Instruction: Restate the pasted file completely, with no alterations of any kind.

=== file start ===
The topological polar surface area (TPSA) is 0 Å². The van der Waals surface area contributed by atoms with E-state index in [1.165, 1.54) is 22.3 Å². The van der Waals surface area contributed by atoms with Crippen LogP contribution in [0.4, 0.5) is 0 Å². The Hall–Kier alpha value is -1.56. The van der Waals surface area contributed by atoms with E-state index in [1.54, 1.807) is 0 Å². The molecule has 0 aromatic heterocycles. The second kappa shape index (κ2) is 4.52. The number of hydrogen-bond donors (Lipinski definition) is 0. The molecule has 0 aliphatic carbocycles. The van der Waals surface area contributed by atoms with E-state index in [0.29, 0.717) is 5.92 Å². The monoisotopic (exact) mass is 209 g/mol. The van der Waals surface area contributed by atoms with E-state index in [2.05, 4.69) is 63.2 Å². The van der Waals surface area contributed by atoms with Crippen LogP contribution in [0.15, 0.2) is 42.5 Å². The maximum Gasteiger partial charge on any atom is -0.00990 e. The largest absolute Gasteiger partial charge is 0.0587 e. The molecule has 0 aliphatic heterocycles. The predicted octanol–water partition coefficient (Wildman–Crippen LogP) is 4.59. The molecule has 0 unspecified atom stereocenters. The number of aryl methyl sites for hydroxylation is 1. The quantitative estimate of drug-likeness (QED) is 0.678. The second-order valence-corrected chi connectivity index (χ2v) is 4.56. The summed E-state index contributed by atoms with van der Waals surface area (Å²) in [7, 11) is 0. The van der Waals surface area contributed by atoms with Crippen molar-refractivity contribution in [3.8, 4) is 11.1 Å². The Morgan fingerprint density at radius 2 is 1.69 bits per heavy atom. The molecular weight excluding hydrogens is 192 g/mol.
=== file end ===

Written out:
The topological polar surface area (TPSA) is 0 Å². The van der Waals surface area contributed by atoms with E-state index in [1.165, 1.54) is 22.3 Å². The van der Waals surface area contributed by atoms with Crippen LogP contribution in [0.4, 0.5) is 0 Å². The Hall–Kier alpha value is -1.56. The van der Waals surface area contributed by atoms with E-state index in [1.54, 1.807) is 0 Å². The molecule has 0 aromatic heterocycles. The second kappa shape index (κ2) is 4.52. The number of hydrogen-bond donors (Lipinski definition) is 0. The molecule has 0 aliphatic carbocycles. The van der Waals surface area contributed by atoms with E-state index in [0.29, 0.717) is 5.92 Å². The monoisotopic (exact) mass is 209 g/mol. The van der Waals surface area contributed by atoms with E-state index in [2.05, 4.69) is 63.2 Å². The van der Waals surface area contributed by atoms with Crippen LogP contribution in [0.15, 0.2) is 42.5 Å². The maximum Gasteiger partial charge on any atom is -0.00990 e. The largest absolute Gasteiger partial charge is 0.0587 e. The molecule has 0 aliphatic heterocycles. The predicted octanol–water partition coefficient (Wildman–Crippen LogP) is 4.59. The molecule has 0 unspecified atom stereocenters. The number of aryl methyl sites for hydroxylation is 1. The quantitative estimate of drug-likeness (QED) is 0.678. The second-order valence-corrected chi connectivity index (χ2v) is 4.56. The summed E-state index contributed by atoms with van der Waals surface area (Å²) in [7, 11) is 0. The van der Waals surface area contributed by atoms with Crippen molar-refractivity contribution in [3.8, 4) is 11.1 Å². The Morgan fingerprint density at radius 2 is 1.69 bits per heavy atom. The molecular weight excluding hydrogens is 192 g/mol.